For all writers of fiction and creative non-fiction. Meets every Wednesday in Los Osos from 3:00pm to 5:00 pm. Not a traditional NightWriter critique group. Work is produced in each session, then analyzed according to the objective of the day’s goal. Based on writing exercises designed to jump-start the creative process (gleaned from a variety of published authors), these sessions take writers through the process of writing fiction from inception of idea to the final resolution. This group is for all writers who want to learn the process of crafting a well-told story while developing their own voice and style. We explore such topics as ideas, character, story arc, tone, voice, POV, tension, dialogue, resolution, writing mechanics, etc. There is a small monthly fee involved for this class to cover materials.

Moderator: Susan Tuttle

 

WHAT IF? WRITING GROUP III (Monday Evening Group)

This group is on hiatus at this time. If you are interested in an evening class, contact the moderator.

Moderator: Susan Tuttle

 

ADULT NOVELS

Lili Sinclaire is considering FORMING A NEW GROUP for ADULT NOVELS in a process where members critique each other’s writing electronically, followed by a face- to-face meeting.

Moderator: Lili Sinclaire

Tagged ,

SLO NightReaders – December Pick

For December, we selected Katya Cengel‘s “Bluegrass Baseball: A Year in the Minor League Life”. Following four Minor League baseball teams in Kentucky through the 2010 season—the triumphs, struggles, and big league hopes and dreams—the book tells the larger story of baseball in America’s smaller venues, where the game in its purest form is still valued and warmly embraced.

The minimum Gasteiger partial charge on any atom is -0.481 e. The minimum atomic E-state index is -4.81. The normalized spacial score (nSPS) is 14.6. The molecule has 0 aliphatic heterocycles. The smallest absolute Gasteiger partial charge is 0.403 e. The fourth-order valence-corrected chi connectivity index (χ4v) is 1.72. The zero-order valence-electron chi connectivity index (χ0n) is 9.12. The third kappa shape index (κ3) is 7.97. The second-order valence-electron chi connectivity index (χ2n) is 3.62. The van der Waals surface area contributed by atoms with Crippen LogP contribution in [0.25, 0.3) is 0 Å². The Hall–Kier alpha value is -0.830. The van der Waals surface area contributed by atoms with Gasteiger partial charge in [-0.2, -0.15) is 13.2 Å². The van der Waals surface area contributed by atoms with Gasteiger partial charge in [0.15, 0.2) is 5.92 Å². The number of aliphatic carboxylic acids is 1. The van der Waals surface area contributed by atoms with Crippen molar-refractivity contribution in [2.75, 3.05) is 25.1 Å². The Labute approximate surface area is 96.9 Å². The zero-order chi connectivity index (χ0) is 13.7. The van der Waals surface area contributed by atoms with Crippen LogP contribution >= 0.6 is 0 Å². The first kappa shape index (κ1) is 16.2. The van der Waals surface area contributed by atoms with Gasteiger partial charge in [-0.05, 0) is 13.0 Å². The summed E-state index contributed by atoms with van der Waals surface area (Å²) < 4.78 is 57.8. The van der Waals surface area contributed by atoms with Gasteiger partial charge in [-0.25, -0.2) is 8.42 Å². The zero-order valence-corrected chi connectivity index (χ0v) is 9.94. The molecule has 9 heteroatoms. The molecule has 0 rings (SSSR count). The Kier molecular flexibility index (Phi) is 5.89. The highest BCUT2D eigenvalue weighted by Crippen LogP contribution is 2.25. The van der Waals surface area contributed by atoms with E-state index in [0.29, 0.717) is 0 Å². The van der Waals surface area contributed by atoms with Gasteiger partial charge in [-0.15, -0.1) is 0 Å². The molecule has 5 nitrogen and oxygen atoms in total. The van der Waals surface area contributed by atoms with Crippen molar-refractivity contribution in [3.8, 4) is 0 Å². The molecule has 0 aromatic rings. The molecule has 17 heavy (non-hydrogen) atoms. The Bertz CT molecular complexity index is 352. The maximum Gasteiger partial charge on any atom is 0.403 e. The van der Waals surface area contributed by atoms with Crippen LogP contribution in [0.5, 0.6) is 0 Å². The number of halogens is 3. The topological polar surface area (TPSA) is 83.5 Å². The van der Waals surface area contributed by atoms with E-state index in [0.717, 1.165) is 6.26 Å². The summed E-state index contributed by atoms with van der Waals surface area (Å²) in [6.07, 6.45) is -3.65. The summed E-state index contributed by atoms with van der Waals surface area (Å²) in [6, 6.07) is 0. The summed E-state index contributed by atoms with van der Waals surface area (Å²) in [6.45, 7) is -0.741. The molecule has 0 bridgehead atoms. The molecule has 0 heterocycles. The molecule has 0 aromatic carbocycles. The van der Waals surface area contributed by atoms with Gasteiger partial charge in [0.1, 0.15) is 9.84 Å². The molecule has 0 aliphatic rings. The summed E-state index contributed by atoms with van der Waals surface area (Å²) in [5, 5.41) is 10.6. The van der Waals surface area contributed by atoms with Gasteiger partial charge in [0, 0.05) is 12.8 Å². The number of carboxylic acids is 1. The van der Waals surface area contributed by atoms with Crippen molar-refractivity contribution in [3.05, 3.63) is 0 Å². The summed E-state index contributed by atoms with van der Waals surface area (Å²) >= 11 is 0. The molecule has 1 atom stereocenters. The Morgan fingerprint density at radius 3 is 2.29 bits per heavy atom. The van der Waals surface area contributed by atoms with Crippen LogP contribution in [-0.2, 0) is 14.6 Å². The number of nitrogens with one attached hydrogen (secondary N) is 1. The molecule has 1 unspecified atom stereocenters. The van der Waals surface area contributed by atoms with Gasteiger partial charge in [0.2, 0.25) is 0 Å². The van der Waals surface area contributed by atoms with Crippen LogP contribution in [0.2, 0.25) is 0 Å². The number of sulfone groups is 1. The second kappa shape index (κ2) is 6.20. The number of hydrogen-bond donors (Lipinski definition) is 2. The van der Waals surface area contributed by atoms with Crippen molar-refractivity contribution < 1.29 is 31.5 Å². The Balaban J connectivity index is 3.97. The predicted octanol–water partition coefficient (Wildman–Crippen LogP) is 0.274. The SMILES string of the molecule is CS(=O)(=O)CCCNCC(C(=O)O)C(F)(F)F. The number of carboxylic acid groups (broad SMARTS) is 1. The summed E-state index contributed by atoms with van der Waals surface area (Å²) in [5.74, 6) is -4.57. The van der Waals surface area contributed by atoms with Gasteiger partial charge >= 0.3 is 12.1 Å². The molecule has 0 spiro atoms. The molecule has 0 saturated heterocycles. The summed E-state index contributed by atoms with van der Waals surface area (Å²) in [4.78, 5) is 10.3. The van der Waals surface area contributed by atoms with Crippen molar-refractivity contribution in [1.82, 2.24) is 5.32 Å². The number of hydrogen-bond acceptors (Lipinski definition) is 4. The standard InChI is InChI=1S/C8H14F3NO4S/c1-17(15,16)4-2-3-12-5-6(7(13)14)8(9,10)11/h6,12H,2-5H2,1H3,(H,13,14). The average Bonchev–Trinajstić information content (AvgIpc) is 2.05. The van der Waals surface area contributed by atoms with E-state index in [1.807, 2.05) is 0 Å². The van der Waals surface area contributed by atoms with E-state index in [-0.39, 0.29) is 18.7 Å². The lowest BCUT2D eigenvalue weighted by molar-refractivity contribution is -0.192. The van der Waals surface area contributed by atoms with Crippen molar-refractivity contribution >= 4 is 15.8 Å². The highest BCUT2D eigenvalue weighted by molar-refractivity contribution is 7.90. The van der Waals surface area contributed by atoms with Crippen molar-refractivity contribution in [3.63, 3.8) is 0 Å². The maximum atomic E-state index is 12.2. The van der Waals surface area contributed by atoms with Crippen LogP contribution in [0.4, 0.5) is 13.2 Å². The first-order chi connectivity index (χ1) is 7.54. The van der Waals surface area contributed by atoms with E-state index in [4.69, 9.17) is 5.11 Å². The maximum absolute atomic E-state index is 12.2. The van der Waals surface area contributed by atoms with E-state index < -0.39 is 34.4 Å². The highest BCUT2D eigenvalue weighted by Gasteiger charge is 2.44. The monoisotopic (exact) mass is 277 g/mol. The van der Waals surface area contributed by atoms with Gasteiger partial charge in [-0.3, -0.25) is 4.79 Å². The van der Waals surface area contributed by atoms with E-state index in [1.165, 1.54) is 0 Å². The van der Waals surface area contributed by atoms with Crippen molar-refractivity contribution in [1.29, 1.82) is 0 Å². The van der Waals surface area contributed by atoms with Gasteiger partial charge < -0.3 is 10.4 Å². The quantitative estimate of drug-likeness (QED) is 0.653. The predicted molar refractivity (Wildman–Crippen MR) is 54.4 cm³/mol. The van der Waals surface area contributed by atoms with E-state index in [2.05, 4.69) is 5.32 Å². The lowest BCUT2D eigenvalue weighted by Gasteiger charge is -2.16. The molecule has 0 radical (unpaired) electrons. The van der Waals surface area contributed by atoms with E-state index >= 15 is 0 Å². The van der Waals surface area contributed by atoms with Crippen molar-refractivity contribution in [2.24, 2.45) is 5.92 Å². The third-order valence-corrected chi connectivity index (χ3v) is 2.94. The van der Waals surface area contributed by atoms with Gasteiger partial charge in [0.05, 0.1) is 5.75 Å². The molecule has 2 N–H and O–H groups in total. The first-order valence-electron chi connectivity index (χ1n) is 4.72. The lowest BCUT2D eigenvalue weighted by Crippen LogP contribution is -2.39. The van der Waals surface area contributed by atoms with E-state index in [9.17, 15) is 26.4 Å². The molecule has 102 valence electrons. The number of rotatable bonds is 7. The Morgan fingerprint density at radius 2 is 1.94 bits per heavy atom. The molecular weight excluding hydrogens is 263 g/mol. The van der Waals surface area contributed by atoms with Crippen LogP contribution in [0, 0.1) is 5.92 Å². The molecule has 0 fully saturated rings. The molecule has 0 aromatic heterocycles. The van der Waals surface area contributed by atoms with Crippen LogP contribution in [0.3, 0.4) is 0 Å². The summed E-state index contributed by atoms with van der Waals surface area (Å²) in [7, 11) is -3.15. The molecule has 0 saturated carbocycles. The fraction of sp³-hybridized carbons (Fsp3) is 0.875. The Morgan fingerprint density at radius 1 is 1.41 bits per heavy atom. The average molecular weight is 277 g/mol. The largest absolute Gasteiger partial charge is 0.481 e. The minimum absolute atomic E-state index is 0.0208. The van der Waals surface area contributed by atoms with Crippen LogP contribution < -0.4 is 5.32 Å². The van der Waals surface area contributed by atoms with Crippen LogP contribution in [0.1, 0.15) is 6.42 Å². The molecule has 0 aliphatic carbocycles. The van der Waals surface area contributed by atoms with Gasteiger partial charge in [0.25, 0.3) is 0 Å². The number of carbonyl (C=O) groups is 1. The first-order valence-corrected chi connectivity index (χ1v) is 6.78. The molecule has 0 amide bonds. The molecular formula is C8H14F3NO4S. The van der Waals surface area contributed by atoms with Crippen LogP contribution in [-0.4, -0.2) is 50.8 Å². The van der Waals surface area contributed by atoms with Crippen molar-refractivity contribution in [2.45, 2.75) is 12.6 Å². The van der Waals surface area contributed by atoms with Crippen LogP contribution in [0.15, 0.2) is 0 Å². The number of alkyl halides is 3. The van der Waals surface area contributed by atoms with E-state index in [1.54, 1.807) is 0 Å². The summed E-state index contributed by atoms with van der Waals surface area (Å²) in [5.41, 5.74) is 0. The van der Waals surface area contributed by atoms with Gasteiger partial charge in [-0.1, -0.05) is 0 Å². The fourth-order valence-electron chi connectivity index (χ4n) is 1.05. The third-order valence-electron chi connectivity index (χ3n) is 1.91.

Cengel-Bluegrass-Baseball

 The story begins before the season with national-anthem singing tryouts in Lexington, then tags along with players, staffs, and fans at home, in the office, and on the field, offering a rare glimpse of the unglamorous reality of Minor League ball. From the front-office staff in Bowling Green planning kooky promotions, to a trainer grocery shopping for a team on forty dollars a day, to a new wife coming to terms with her husband’s transitory lifestyle, to a father struggling to make it back to the Majors and a Cuban defector blowing everyone away with a 100-mph-plus fastball these are the people who live to make baseball happen, in all its nitty-gritty glory.

Katya Cengel lives in California Central Coast and was a presenter at the 2013 Central Coast Writers Conference. She has written about everything from retired dancing bears in Bulgaria to the world’s largest machine gun shoot in Kentucky. Her work has appeared in Newsweek, National Geographic and Time.com among other publications. A World Affairs Journalism Fellow in 2005, she received second place in the Society of Professional Journalists Green Eyeshade Award in 2006 for her series “Lost Boys, Torn Families”. Her book “Bluegrass Baseball: A Year in the Minor League Life” (University of Nebraska Press), was one of five finalists for the 2013 Kentucky Literary Award.

Tagged , , , ,

Spoiler Alert! SLO NightReaders Book Discussion – The Pope Goes Speed Dating

The Pope Goes Speed Dating is a contemporary romantic comedy set in Australia that explores how the life of a young woman is turned on its head by an unexpected inheritance of a lifelong endowment and a mansion on Bondi Beach—all she has to do is permanently engage the services of her late grandfather’s English butler.